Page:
My wife Liz and I went for a long walk yesterday. As always, we began to talk about God and the important things of life. In our conversation, we agreed that we were both tired of church. We’re tired of church…not in the sense of detaching from the church, but rather in the sense of having understood the points of our dissatisfaction with church-life, and our fervent desire to reform it.
Churches in the West are very different from what you would find in the East, where the Church is being persecuted. In the East (and among many Eastern Christians in the West), there is a pervading sense of belonging to a people. There is a sharing in aspirations, joys and pains. There are traditions and moral standards that aid unity. There is a sense of brotherhood and of a common purpose that transcends wordly clubs and entertainments.
The clergy are appreciated and venerated for their devotion to Christ and spiritual discipline. Communal worship is a shared, mystical experience based on the belief that Christ is transcendently present. In fact, the congregation is mystically transported through the Liturgy into the heavenly court itself, joining in the worship of Angels and Archangels.
The driving force in many Western churches, whether liturgical or “free,” is consumerism.
Most Westerners will look for a church based on palatable services. For instance, people with children usually want to be part of a church with children activities and good childcare. Others seek churches with a great praise band or lofty classical music. Some want a church that offers social opportunities besides a Bible study class. But regardless of what people seek in a church, its mostly based on a consumer mindset rather than Biblical discipleship.
The Western concept of “church” is the notion that it is a place where one goes to once a week in order to be spiritually entertained for an hour or so, and then disconnect for the rest of the week in order to live our lives on our own.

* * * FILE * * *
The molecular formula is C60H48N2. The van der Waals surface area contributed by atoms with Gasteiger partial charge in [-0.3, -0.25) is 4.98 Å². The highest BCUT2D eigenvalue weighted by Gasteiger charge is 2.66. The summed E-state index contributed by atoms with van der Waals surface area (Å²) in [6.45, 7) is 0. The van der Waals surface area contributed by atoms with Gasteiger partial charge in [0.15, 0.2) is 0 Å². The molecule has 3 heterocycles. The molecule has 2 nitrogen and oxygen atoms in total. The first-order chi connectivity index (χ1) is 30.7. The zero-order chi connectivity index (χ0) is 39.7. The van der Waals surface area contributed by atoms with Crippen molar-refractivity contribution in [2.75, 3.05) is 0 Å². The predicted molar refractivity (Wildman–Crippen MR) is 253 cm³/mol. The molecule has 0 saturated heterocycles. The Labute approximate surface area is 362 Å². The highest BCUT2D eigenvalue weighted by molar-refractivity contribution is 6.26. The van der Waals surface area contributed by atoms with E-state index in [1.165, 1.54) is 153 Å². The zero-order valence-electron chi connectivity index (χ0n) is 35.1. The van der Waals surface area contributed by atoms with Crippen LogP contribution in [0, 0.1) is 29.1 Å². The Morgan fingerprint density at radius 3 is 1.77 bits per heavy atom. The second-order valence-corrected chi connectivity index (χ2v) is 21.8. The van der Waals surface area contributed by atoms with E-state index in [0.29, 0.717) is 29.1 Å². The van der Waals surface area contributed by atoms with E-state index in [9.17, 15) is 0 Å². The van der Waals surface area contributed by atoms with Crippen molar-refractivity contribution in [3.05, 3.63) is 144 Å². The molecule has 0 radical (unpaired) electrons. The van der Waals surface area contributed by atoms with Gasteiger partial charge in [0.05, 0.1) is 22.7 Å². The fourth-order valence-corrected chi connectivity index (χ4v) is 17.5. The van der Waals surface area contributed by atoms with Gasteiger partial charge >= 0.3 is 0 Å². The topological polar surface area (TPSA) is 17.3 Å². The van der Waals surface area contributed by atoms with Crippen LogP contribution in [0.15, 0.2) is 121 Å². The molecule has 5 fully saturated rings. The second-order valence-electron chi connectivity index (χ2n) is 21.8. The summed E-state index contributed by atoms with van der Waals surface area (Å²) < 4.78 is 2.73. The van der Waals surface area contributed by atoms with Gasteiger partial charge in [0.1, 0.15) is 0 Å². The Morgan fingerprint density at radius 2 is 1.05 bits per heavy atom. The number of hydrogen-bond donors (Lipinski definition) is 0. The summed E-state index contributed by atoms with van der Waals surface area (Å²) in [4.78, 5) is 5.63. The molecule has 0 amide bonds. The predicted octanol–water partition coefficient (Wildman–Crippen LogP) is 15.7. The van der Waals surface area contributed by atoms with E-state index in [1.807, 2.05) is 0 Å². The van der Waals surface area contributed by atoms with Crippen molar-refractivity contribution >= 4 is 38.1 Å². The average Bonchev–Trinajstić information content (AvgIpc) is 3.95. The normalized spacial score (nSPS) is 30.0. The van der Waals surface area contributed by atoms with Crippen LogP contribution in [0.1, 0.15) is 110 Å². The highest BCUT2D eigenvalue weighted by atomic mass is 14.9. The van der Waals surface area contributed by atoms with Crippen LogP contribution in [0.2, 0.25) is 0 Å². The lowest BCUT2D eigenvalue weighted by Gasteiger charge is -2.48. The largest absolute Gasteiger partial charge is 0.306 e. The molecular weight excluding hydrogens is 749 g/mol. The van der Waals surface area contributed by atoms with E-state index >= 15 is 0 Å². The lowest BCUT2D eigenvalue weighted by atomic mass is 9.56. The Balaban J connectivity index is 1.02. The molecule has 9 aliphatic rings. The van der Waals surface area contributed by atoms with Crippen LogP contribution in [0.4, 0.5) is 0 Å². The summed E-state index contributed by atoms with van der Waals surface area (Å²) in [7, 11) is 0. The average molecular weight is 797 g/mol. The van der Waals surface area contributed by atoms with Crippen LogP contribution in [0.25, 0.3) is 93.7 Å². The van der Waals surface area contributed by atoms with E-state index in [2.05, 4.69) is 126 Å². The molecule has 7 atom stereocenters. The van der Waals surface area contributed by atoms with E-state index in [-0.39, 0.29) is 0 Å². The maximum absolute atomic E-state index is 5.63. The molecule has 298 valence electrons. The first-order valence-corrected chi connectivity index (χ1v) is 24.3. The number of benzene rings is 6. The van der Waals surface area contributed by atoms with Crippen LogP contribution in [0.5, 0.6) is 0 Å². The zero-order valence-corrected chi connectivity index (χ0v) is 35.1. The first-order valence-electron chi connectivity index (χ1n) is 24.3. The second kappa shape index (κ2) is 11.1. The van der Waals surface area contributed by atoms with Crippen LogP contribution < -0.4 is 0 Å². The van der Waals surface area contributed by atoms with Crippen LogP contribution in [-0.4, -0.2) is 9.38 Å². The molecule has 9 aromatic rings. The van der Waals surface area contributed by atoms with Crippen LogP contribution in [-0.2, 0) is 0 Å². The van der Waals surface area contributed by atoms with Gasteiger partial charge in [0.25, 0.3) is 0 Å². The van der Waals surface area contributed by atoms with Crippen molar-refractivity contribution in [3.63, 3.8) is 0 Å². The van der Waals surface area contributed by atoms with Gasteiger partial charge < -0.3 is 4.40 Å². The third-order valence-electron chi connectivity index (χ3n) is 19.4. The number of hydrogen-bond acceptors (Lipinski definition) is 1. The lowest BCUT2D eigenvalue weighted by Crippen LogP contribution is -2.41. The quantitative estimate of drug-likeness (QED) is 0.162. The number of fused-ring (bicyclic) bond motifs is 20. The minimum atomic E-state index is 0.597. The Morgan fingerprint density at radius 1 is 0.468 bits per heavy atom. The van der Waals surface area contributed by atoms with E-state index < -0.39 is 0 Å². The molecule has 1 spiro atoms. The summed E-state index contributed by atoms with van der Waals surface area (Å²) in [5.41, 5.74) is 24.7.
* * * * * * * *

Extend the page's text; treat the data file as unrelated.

Church is not a “place” one goes to. Church is a state of being.
The word “church” in New Testament Greek is ecclesia, which means “the gathering of the called.” In other words, we Christians have been called out from the world through the Cross, in order to be God’s own community. Rather than being a “place” one goes to, the Church is a state of being in which believers are part of a unit that transcends this plane of existence.
Psalm 133:1 (KJV) “Behold, how good and how pleasant it is for brethren to dwell together in unity!”
It is true that the Church is a community that gathers to be “served” with Word and Sacrament, but also, it’s purpose is to bask in a transcendent feeling of brotherhood that experiences the divine through love and celebration. In other words, the congregation itself should be like a sacrament through which we firsthand experience the mystical presence of Christ through the Word that was implanted in each believer through Holy Baptism.
When we assemble in the Name of Christ, we should let go of all earthly concerns and rejoice with each other in our communing with God and each other. We should leave every service with the feeling that we have seen God in the face of our brothers and sisters. In fact, one should leave the service knowing that we have just returned from heaven.
We’re tired of church…of the stale and superficial way that the West “does” church. We want to live experiencing the reality that we’re part of the body of Christ and that we encounter God every time we gather with our brothers and sisters. No amount of consumer-oriented ministries will ever be able to replace what one feels like when blissfully experiencing God through worship in unity with brothers and sisters in Christ.
So what is the solution? Easy… simply live it. If you’re tired of doing church, then live church the way you envision and see it in Scripture. Don’t waste time arguing with people who are afraid of change and who are satisfied with the same stale, communal experience. If you have someone else (like I do) who loves to bask in the presence of God, then begin to worship God with that person. You can even start a small group in church who’s only interest is to gather and worship the Name of Jesus and experience Christ through brotherly love.
Like a spark of fire in the midst of dry grass, soon the fire of the Holy Spirit in your heart will set ablaze those around you who are thirsty for living and experiencing what it means to be the Church. And don’t forget to invite your brother-Pastor…